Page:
Web shows about food are becoming so common I think I’ve lost count—VendrTV, Food Star, Cooking with Nonna, 12-Second Cocktails—but scripted comedies about hard core foodies? Those were sadly missing until now. Thankfully one new series, Foodies, explores the conflicted machinations of a foodie culture emboldened by dozens of competition reality shows and celebrity chefs.
The American foodie is the modern derivation of the post-war French culinary zealot that infiltrated kitchens of a newly prosperous middle class. Only now it has anexed itself farther from “Anyone Can Cook” and Julia Child, morphing instead into a refined form of geek in constant distrust of the mainstream palate. This of course leads to a yuppie one-upmanship that finds even the sanest amongst us heading to Williams-Sonoma insisting on Mauviel copper saute pans instead of (gasp) that copper core nonsense.
Fitting then that this new series walks us into the world of exclusive dinner clubs and hazing of the newcomers. Porter is our identifiable protag, pushed unwillingly into his fiancée’s snooty friends dinner circle.
The project unfolded out of the mind of creator Japhy Grant, an NYU Tisch School grad now living out in Los Angeles. Grant himself had been exposed to foodie culture. ” I was in a yuppie monthly dinner party for a while in L.A. and I still do Iron Chef type events with friends now and then, too,” Grant told us. “I think food culture is really having a moment. Everyone either is or knows someone who is in a dinner club or who is a very serious amateur cook. And with anything trendy, there’s an element of competition and self-seriousness, which can be very very funny if you look at it the right way.”
You can tell that even with the heavy shots at cooking snobs, there’s still a concerted effort to ensure that the dishes themselves are up to snuff—the show even has its own food stylist (Miguel Montalvo) who doubles as the production designer. There’s an real inventive comedy cooked up here that should warm the palate of even the most discriminating of web video viewers.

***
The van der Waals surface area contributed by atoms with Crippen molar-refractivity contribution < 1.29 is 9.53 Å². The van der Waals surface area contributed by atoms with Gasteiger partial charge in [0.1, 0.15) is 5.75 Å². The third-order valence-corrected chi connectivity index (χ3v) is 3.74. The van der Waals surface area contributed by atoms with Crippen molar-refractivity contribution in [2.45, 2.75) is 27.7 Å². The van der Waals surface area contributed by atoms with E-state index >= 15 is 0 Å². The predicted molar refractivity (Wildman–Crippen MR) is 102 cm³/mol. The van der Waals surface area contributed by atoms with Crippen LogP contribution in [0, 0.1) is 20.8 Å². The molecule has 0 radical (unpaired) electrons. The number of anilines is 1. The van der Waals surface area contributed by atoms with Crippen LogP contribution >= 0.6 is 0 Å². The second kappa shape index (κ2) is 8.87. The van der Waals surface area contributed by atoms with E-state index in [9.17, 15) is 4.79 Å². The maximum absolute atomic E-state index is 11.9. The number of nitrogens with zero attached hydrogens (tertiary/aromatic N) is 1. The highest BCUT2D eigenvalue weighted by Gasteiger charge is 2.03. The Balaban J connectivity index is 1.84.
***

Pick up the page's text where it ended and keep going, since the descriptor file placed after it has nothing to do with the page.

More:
Foodies is Grant’s first stab at web series, despite working in online video for a few years doing an online music video for the band Grizzly Bear, and online spots for BCBG/ Max Azria. “I imagine this is what it must have been like in Hollywood during the talkies era, with everyone experimenting to see with what will work,” added Grant.
NYU selected Grant’s pitch for Foodies to be part of its Alumni showcase, a program designed to highlight the school’s LA-based writers. “It was 30 days from finding out the show had been selected by NYU for their showcase to the first shot on set,” said Grant. “30 days later, the show was finished and 30 days after that, it’s out for the world to see. I know of no other medium that would allow an idea to become a reality so quickly.”
Grant shot the project under the AFTRA new media contract, which helped seal the deal on his cast of working actors like Daniel Franzese (Mean Girls), Carlee Avers (Veronica Mars), Sean Hankinson (Prom Queen), Jeffery Self (30 Rock, 90210) and Anne Lane (Dorm Life).
We shot 3 episodes and together they function as a pilot. It’s not a sketch show, so we take some time to introduce the characters and reveal what their relationships are. We’re in the process now of finding a way to make more in a way that allows everyone to be adequately compensated for their efforts.
An added touch is the show’s site itself, freefoodies.com, that share recipes featured in the series like Danny’s Deconstructed PB & J (see recipe below). Grant tells us the goal is to build a community around the show, making the focus show more about driving viewers to the site that expands beyond just the scripted episodes—something indie standout Odd Jobs did remarkably well in New York.
What you need:
10 grams Calcium Lactate Gluconate
400 grams Grape Juice, plus 2 more cups (for the spheres to rest in)
2 grams Sodium Alginate
400 grams Filtered Water, plus more for rinsing the spheres
1. Combine 1/3 of the grape juice with all of the calcium lactate gluconate. Use an immersion blender to incorporate the ingredients. Then, once well mixed, add the remaining liquid to the mixture and mix by hand. Set aside.
2. Next, prepare the sodium alginate bath. Combine 2 grams of sodium alginate with about 1/3 of the water. Mix in the same manner as before (with immersion blender), then finish by mixing by hand. Allow the alginate bath to rest for about 2 hours.
3. Next, take a tablespoon of the calcium lactate gluconate and grape juice mixture and carefully drop it into the alginate bath in a quick motion so that it creates a sphere. Allow the sphere to rest in the liquid for about 2-3 minutes then remove and rinse in a bowl of filtered water, then move into a grape juice “bath”.
4. Once your spheres have been created, place individual spheres onto small toasts that have been spread with peanut butter. Serve immediately.
New episodes of Foodies release every Wednesday, with two more in store in the first serving. So far Grant says “the response has been really overwhelming and totally unexpected,” with writeups all over the wide world of online food blogs like Eater, HuffPo Food, and The Seattle Weekly.